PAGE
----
• You have a flat tire, the tire is sliced open and are told you have a 3 hr wait for a tow. Due to a back injury you would rather not change the flat yourself. When the tow truck driver arrives, you are sitting in the shade on a camp mattress. You are watching YouTube with your phone on a solar charger. You have tea ready, a fan and a blow up pillow. You have your sunscreen on with a good hat.
  • With the right supplies, knowledge and training, you can save a life. Put out a car fire, break out a window and rescue a child, blanket wrap a shock victim and treat first aide issues.
  • Divorce. …going from 4000/month to 400/month
  • Because it is not the governments job to take care of us in an emergency natural disaster situation.
  • I am a medical professional, so I keep a well stocked mediical/first aid kit…I always think in a disaster, I may be the only medical help around my community.
  • There are about 7 ways in to my house and ALL have low-water crossings, so in heavy rains, we stay home. In both those cases we tend to lose power. We’d be foold to not prepare for such likely events!
  • I am in a commission only business. I still have a job, but if commissions are low, I can still provide for my family.
  • Being able to supply first aid assistance to our homestead animals without having to rely on a vet far away.
  • Receiving unexpected long-term company in the form of adult children with children moving home due to a crisis and taking on an in-law that needed extra living help. Everyone is well fed and well kept with what we have on hand until we can sort things out for everyone.
  • Storms was so bad it knocked out power to the area, water treatment couldn’t keep up and the rain flooded the sewers and available water supply.
  • Because sometimes it’s inconvenient to drop everything and run to the store when you run out of a single ingredient or have a sick child, or have babies.
  • Broken leg, broken arm, broken foot, broken ankle… some injuries are highly inconvenient.
  • Natural disasters in one area cause a natural disaster chain-effect in other areas of the world.
  • You just made a major meat/produce purchase… only to get home and find out that it’s on a recall list. Thank goodness it’s not the only food you have in the house.
  • A major earthquake in California knocks out the supply hub at the ports.
  • Hubby gets hurt at work and workmens comp hasn’t kicked in yet or are dragging their feet.
  • Military retirement and the VA says it’ll be at least six months before they can process your disability claim. You might start getting paid by 12 months.
  • Going from just you and a good job to adding grandchildren in need of emergency care and no job.
  • Parents don’t come prepared for sporting events. Don’t worry, we always keep a case of water in the car.
  • Always expect the unexpected to happen.
  • Accident closing road has you stopped for HOURS. You have food, water, hand crank radio in your bag.
  • Snow storm while in my car and ran out of gas (the gage was stuck) with 4 girls under 6 and I had to wait 2+ hours for help.
  • Sickness, snow, and skyrocketing food prices.
  • Long commute home. Need protection in my car… as well as snacks ….. emergency blanket lights that dont require batteries.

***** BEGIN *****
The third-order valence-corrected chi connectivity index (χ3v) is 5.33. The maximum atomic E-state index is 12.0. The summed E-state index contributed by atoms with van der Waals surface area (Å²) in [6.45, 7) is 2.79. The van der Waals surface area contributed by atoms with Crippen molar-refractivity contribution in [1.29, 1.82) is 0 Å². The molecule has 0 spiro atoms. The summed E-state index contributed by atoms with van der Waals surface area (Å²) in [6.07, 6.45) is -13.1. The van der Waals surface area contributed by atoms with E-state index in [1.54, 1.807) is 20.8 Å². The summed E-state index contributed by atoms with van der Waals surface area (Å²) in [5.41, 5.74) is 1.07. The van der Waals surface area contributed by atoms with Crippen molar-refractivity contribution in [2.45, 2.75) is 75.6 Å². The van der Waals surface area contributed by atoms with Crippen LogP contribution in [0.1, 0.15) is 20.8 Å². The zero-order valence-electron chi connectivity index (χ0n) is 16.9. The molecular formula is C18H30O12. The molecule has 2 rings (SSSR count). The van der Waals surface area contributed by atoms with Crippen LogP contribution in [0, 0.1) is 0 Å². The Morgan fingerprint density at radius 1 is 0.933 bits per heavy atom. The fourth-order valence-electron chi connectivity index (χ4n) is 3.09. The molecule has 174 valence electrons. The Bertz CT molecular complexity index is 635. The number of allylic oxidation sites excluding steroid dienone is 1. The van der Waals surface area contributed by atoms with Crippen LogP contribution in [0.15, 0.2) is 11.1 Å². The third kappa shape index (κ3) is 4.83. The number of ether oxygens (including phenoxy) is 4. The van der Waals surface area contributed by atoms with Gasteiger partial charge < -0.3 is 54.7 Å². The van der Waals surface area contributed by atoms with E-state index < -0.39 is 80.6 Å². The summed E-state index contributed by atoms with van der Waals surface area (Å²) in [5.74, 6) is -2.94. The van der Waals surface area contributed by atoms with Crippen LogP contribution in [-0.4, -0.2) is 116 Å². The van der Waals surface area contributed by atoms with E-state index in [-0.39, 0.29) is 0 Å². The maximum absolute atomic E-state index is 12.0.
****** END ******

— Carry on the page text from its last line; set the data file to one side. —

• Ran off the road at night going down the mountain and you go off the side. You are invisible to traffic. You must stay protected, warm and fed until you can get yourself to safety or daylight brings responders.
  • Not having to rely on the food markets and retailers to provide food and meat for my family. We grow as much as we possibly can and barter with neighbors or purchase from farmer’s markets for the rest.
  • Got stuck in a traffic jam once on the way home from the beach for four hours!
  • Bus crash leaves kids on the side of the road in the country. Having extra food and water in backpack can help. Alternatively, supplies stocked in the bus along with the first aid kit help.
  • Active shooter situations where kids are trapped in classroom or you are trapped in a building until all clear.
  • 1″ of snow in our area shuts everything down.
  • Something medical (heart attack) happens to the main bread winner in the family and there are no pay checks for a few months.
  • Children loose jobs and need a hand-up until they can get back on their feet. Thankful for savings and food/supplies to help them rebuild.
  • Broke down on the expressway a few weeks ago. Had a BOB with me and other preps. Sat in the van for three hours with plenty of water/snacks. Since it was going to be a while for a ride I changed my shoes, threw on my bag and started walking.
  • You have a blizzard and it’s 21 below 0 F and you give birth at home with just your dh there.
  • How about government rationing? That could be caused by any number of things. (Think Venuzuela and Greece)
  • Contaminated water supply from chemical accidents, natural disasters, natural occurrences (like algae bloom)
  • We wanted to create a healthier lifestyle for our family so grow, raise, can and preserve as much as we can on our own.
  • Civil unrest due to racial tension that causes problems in your area.
  • You walk into a hornets nest. Having meds and first aid ready was a life saver.
  • The commodity market exploding due to unrest in other parts of the world.
  • You wake up to divorce papers and have three small kids.
  • Because I want to protect my child from “fill in the blank.”
  • Severe heat wave. Causes problems with power, people dying because of lack of cooling abilities, etc.